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Hebrides News


Many island harbours pay rent to the Crown Estate

Proposal for local control of foreshore and seabed

5 January 2017

A 12 week consultation on the long term management of the Crown Estate in Scotland has been launched.

Options are being considered to break up the management of its assets to local councils such as Comhairle nan Eilean Siar or to communities, including island land buyout estates.

Alternatively, the Crown Estate’s £272 million assets could be controlled centrally by a Scottish Government agency.

The body runs property assets owned by the Queen with the revenue going to the Treasury.

The Crown Estate earns £14 million a year from its Scottish assets and controls seabed leases out to 12 nautical miles and rights to renewable energy, cables and pipelines on the continental shelf.

Also under its wing is about half of Scotland's foreshore including 5,000 licensed moorings, 800 aquaculture sites, and salmon fishing rights.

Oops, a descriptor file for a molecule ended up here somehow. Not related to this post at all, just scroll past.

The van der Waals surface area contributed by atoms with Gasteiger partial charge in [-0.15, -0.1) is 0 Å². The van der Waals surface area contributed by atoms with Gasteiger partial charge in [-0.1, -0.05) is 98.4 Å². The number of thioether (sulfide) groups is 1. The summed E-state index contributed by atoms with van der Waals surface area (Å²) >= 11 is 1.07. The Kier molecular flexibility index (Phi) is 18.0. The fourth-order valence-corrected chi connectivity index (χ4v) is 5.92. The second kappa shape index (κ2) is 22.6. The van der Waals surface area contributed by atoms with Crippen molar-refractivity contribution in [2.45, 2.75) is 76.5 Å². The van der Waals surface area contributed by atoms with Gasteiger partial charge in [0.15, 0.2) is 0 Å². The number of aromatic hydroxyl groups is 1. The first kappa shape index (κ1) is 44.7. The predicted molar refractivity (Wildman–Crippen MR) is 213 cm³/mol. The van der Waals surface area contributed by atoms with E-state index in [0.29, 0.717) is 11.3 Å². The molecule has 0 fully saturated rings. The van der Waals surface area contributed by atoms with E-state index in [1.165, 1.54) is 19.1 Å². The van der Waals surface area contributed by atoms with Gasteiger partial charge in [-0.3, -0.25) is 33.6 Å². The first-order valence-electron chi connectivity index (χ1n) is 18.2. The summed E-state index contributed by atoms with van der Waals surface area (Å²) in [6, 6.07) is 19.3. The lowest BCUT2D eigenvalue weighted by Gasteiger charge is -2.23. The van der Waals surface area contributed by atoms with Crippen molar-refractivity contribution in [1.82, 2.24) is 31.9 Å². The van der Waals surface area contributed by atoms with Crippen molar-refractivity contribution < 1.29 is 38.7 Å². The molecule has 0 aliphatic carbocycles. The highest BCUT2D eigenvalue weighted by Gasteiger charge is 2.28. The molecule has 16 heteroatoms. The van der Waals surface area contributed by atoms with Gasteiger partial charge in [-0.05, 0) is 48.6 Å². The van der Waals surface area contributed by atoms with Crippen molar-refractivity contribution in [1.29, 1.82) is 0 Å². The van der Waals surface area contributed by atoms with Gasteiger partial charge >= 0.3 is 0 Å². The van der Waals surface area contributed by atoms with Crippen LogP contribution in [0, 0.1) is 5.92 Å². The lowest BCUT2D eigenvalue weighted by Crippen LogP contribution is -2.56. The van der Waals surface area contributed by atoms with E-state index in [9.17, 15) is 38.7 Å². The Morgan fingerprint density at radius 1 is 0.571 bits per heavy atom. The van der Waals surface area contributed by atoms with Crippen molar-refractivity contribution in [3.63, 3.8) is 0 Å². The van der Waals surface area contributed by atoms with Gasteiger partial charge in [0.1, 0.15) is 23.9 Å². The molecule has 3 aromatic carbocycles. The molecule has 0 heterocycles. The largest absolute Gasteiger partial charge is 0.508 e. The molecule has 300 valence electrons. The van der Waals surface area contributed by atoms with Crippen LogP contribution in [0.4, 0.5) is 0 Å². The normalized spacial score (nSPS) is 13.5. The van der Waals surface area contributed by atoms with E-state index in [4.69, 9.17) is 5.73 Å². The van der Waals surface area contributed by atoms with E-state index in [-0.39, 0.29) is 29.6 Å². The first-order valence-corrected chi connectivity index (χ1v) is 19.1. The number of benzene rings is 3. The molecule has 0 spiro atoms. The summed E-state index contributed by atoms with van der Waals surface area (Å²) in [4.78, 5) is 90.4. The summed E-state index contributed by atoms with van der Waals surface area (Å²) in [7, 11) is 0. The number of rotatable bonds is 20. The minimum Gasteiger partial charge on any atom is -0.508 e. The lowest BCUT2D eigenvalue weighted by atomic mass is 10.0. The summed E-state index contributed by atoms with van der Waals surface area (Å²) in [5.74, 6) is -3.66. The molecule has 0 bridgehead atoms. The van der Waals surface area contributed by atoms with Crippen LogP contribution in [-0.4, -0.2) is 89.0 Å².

Many harbours, piers, salmon farms, shellfish sites farm in the Western Isles are built upon seabed rented from the Crown Estate.

Future developments for yacht marinas, aquaculture, and coastal renewable energy schemes depend on getting permission from the body.

Environment Secretary, Roseanna Cunningham, said: “Control over the management and resources of the Crown Estate in Scotland should rest with the people of Scotland and this is a genuine opportunity to change the fabric of Scottish Society.

“This consultation is a once in a lifetime opportunity to help shape the future management of The Crown Estate in Scotland.

“Good management of our land, marine environment and other natural resources is essential for Scotland’s future prosperity.

A temporary public body - Crown Estate Scotland - was set up in 2016 to take on its management until the Scottish Government decides on long term arrangements.

Amanda Bryan, shadow chairing member of Crown Estate Scotland said: "From the 1st of April decisions about both the day to day management and the future of the estate will be taken in Scotland which is a huge step forward.

“I along with the staff of the new interim management body will seek to manage the estate responsibly, delivering benefits to our partners, tenants and communities and ensuring that it remains in good order for the next phase.”